What’s in store for Australia’s junior brigade during the forthcoming clash with Pakistan

There will be plenty of minor sub plots for the cricketing community to sink their teeth into when the First test against Pakistan roles into Brisbane on Thursday. There’s the ongoing saga involving former Australian coach Mickey Arthur, and the discontent that continues to bottle up over the terms in which he and Australia parted ways, despite the fact that his axing can now be filed under ancient history. He’s now a bona fide and respected member of the Pakistan team who added a notch to his belt earlier this year when he coached the side to number one in the world. A remarkable feat for a man who was thrown out of his last major gig to a resounding ‘hurrah’ from the playing group and cricket board. Many felt that he was the source of dressing room disharmony, which makes his rise to prominence from the ashes of the wreckage that was his career all the more impressive. But his major goal would surely be to give Australia a dose of their own medicine and earn back a hint of the respectability he lost following the homework-gate saga. What better place to do it than on their home soil, in front of their home fans, during a period in which they are at their most vulnerable.

Mickey Arthur, Photo: The Indian Express

There’s also the curious case of Mohammad Amir – the comeback kid who has been put through the wringer on the road back to the national team following his involvement in a spot fixing scandal that occurred during Pakistan’s tour to England in 2010. He’s come along way since we first saw him back then as a meek, baby faced fast bowling prodigy being put behind bars alongside his captain and mentor in a cruel twist of fate that continues to divide the cricketing public. He might prove to be the thorn in Australia’s side, as he was the last time Pakistan let him loose on an Australian batting order.

That was 2010, and if he can find the form we’ve witnessed so far on his come back tour, which has seen him travel to England and then to the UAE for a series against the West Indies, this could be a break-out series which sees him reassume the mantle as one of the worlds most revered young fast bowlers. It was that way before he was led astray by the most influential figure in his young adult life, and he might well have his name up in lights for the second time in this soap-opera of a career if he can lead Pakistan to victory in arguably their biggest challenge since they humbled England in August.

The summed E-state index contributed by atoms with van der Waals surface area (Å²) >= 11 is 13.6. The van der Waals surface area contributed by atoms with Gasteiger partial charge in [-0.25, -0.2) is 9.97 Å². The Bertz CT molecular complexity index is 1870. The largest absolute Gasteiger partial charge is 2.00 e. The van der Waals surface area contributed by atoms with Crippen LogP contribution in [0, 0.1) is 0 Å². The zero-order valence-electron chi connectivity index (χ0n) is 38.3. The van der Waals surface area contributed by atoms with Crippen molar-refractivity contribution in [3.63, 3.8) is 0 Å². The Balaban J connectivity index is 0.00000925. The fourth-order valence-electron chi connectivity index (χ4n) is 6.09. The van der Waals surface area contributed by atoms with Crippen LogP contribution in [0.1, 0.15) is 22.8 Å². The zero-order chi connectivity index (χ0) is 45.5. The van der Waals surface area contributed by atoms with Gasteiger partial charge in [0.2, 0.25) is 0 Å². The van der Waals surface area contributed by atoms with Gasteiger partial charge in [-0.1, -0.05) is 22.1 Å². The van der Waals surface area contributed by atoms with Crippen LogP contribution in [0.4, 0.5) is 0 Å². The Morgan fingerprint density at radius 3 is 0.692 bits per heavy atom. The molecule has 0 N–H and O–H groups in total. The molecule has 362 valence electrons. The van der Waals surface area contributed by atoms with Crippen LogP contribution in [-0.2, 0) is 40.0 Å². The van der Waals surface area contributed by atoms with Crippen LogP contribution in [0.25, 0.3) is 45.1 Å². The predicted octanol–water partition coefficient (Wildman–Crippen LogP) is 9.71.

For the Australian side, this series couldn’t take on any greater importance. They are the walking wounded who made the call for reinforcements a few weeks back and have been reaping the rewards ever since. But the young side remain as vulnerable as they were before their all important initiation in Adelaide, and their inexperience could well lead to their downfall if they are suddenly thrust behind the eight ball. How will an inexperienced middle order react to being 3/35 under lights with Pakistan’s opening bowlers swinging the ball around corners as the did in their tour match against the CAXI.

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The Gabba will be the venue for the first encounter between Australia and Pakistan.

There was a sense of beginners luck – which stemmed directly from the exuberance of youth – about the test win in Adelaide. The side had nothing to loose having already been handed their backsides in Hobart and any further losses would have simply been a continuation of recent trends, and hence, nothing for the public to cry foul about. But Australia have managed to steady the ship and they now must live up to their newly forged expectations by beating a side that looks fatigued and gun-shy after four months of globetrotting. The batting order had little answer to what the New Zealand bowling attack threw at them on the green seamers at Hagley Oval and Seddon Park. By comparison, Australia have an experienced and finely tuned new ball pairing, wickets with pace and bounce at their disposal and showed one again in the recently completed Chappell Hadlee series that their seamers are a class above New Zealand’s. If they can’t deliver with the ball and their volatile batting falters, Pakistan will take advantage of their shortcomings and they will quickly return to the position they found themselves in at the beginning of the summer.

I’ll be visiting the ground on days one and two and will report back with photos and a brief report at stumps.